The Lexicon of Labor

More Than 500 Key Terms, Biographical Sketches, and Historical Insights Concerning Labor in America

A thoroughly updated edition of the clever, fun-to-read compilation of union language and lore

“For close to two centuries, we in the American labor movement have spoken our own language. It is a rich idiom, laden with humor and barbs, heady with history. . . . Problem is, fewer and fewer of us speak it, and even fewer on the outside understand it or know how it came about.” —from the prefatory note to The Lexicon of Labor

First published in 1998, The Lexicon of Labor found a large and appreciative following among readers who were grateful to have the vibrant, powerful language of the labor movement captured in a lively single volume. This long-awaited revised and updated edition includes dozens of new terms and developments that will introduce a new generation to the labor lexicon, even as labor’s strength grows in the Obama era.

From Frederick Douglass to César Chavez, from the Haymarket Riots in 1886 to the Change to Win federation formed in 2005, this classic labor lexicon provides concise, enlightening sketches of over five hundred key places, people, and events in American labor history. A practical resource for students and journalists, The Lexicon of Labor is as entertaining for longtime union members seeking to get reacquainted with the traditions of the movement as it is for newcomers wishing to discover the unique language and history of unionism.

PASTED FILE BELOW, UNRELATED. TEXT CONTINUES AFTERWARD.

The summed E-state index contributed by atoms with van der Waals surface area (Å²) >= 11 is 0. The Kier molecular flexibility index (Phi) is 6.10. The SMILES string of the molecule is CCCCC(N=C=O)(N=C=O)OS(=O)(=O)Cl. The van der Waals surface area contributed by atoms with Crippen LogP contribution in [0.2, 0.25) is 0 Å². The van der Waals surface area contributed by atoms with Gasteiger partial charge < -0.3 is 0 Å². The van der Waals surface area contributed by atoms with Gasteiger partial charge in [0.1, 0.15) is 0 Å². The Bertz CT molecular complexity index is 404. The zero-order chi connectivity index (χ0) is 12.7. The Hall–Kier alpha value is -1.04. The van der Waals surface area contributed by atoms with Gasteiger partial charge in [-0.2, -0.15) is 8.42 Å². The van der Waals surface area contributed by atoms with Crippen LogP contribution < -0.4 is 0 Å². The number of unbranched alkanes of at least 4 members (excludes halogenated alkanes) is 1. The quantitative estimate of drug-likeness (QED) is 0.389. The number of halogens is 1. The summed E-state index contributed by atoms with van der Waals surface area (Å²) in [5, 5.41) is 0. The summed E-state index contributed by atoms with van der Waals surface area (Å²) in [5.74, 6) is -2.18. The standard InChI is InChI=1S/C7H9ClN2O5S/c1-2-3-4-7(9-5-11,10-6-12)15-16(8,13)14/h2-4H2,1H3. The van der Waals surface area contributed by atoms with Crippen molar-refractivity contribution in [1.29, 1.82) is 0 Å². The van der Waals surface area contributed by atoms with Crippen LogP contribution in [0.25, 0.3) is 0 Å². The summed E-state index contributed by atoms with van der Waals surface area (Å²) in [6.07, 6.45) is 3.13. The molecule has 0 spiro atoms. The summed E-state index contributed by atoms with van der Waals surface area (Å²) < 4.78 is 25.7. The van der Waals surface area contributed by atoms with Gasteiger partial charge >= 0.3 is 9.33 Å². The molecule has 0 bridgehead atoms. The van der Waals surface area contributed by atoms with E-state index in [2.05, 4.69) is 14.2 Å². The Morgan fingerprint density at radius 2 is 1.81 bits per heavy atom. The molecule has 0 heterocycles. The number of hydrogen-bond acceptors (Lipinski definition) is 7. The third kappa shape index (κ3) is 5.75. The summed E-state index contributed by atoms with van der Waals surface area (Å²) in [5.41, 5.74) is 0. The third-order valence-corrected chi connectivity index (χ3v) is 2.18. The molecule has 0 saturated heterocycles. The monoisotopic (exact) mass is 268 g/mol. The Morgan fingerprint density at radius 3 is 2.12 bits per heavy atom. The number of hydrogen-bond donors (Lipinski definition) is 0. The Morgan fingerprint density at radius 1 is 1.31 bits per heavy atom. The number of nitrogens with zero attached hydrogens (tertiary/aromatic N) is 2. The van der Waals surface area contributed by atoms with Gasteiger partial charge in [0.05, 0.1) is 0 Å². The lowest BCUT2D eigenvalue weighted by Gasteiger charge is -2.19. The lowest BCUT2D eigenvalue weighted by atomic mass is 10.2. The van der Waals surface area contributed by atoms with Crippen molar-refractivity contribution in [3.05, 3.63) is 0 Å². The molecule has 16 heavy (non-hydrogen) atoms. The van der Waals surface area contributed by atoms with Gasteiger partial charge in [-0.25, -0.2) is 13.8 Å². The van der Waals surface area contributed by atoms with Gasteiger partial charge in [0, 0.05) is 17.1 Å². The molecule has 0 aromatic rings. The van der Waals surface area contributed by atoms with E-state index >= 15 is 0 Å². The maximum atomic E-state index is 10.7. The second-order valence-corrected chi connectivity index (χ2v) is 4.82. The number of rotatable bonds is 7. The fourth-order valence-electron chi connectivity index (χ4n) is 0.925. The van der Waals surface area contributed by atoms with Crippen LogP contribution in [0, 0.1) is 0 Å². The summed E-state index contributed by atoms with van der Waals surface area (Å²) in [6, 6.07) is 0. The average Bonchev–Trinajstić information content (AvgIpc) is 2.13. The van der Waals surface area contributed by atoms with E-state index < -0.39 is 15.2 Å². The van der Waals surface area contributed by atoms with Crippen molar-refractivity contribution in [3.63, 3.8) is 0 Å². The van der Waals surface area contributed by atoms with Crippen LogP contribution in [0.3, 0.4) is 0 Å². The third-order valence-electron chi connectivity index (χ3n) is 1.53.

The Lexicon of Labor also includes explanations of major legislative acts, definitions of key legal terminology, and complete listings of all the member unions of the AFL-CIO and independent unions in the United States. It is the perfect introduction to the history of labor in America.

Praise

“Informative and engaging.”
Forecast
“Fills a longstanding void . . . by far the largest compilation of definitions of words and phrases used in the specialized vocabulary of unionists.”
Northwest Labor Press
“Worth reading aloud while walking the picket line.”
The Seattle Times
“A handy reference for individuals who want an introduction to U.S. labor terminology and labor history.”
Library Journal
“A critical resource, not just as a guide to the U.S. labor movement’s often-hidden past, but as a spotlight on labor’s living history. ”
—Janine Jackson, Fairness & Accuracy in Reporting